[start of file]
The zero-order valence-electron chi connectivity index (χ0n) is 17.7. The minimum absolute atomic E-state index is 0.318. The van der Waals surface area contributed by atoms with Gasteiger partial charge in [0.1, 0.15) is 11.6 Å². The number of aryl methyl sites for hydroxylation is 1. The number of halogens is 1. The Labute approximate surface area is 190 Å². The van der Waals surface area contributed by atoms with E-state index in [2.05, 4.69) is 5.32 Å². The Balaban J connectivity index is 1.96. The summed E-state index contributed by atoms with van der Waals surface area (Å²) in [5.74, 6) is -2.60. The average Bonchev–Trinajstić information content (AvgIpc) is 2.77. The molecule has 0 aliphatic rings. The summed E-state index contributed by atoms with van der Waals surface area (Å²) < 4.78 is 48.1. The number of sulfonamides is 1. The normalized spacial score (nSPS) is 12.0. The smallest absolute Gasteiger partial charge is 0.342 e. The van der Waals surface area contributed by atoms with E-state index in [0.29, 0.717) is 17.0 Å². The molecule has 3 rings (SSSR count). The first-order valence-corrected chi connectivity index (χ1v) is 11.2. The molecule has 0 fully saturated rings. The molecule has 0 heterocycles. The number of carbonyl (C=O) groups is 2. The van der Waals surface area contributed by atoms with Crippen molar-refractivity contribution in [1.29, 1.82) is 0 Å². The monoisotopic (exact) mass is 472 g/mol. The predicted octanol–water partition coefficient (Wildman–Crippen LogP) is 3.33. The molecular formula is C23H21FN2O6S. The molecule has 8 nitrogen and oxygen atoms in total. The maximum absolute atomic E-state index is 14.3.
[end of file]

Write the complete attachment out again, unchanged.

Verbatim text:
The zero-order valence-electron chi connectivity index (χ0n) is 17.7. The minimum absolute atomic E-state index is 0.318. The van der Waals surface area contributed by atoms with Gasteiger partial charge in [0.1, 0.15) is 11.6 Å². The number of aryl methyl sites for hydroxylation is 1. The number of halogens is 1. The Labute approximate surface area is 190 Å². The van der Waals surface area contributed by atoms with E-state index in [2.05, 4.69) is 5.32 Å². The Balaban J connectivity index is 1.96. The summed E-state index contributed by atoms with van der Waals surface area (Å²) in [5.74, 6) is -2.60. The average Bonchev–Trinajstić information content (AvgIpc) is 2.77. The molecule has 0 aliphatic rings. The summed E-state index contributed by atoms with van der Waals surface area (Å²) < 4.78 is 48.1. The number of sulfonamides is 1. The normalized spacial score (nSPS) is 12.0. The smallest absolute Gasteiger partial charge is 0.342 e. The van der Waals surface area contributed by atoms with E-state index in [0.29, 0.717) is 17.0 Å². The molecule has 3 rings (SSSR count). The first-order valence-corrected chi connectivity index (χ1v) is 11.2. The molecule has 0 fully saturated rings. The molecule has 0 heterocycles. The number of carbonyl (C=O) groups is 2. The van der Waals surface area contributed by atoms with Crippen molar-refractivity contribution in [1.29, 1.82) is 0 Å². The monoisotopic (exact) mass is 472 g/mol. The predicted octanol–water partition coefficient (Wildman–Crippen LogP) is 3.33. The molecular formula is C23H21FN2O6S. The molecule has 8 nitrogen and oxygen atoms in total. The maximum absolute atomic E-state index is 14.3.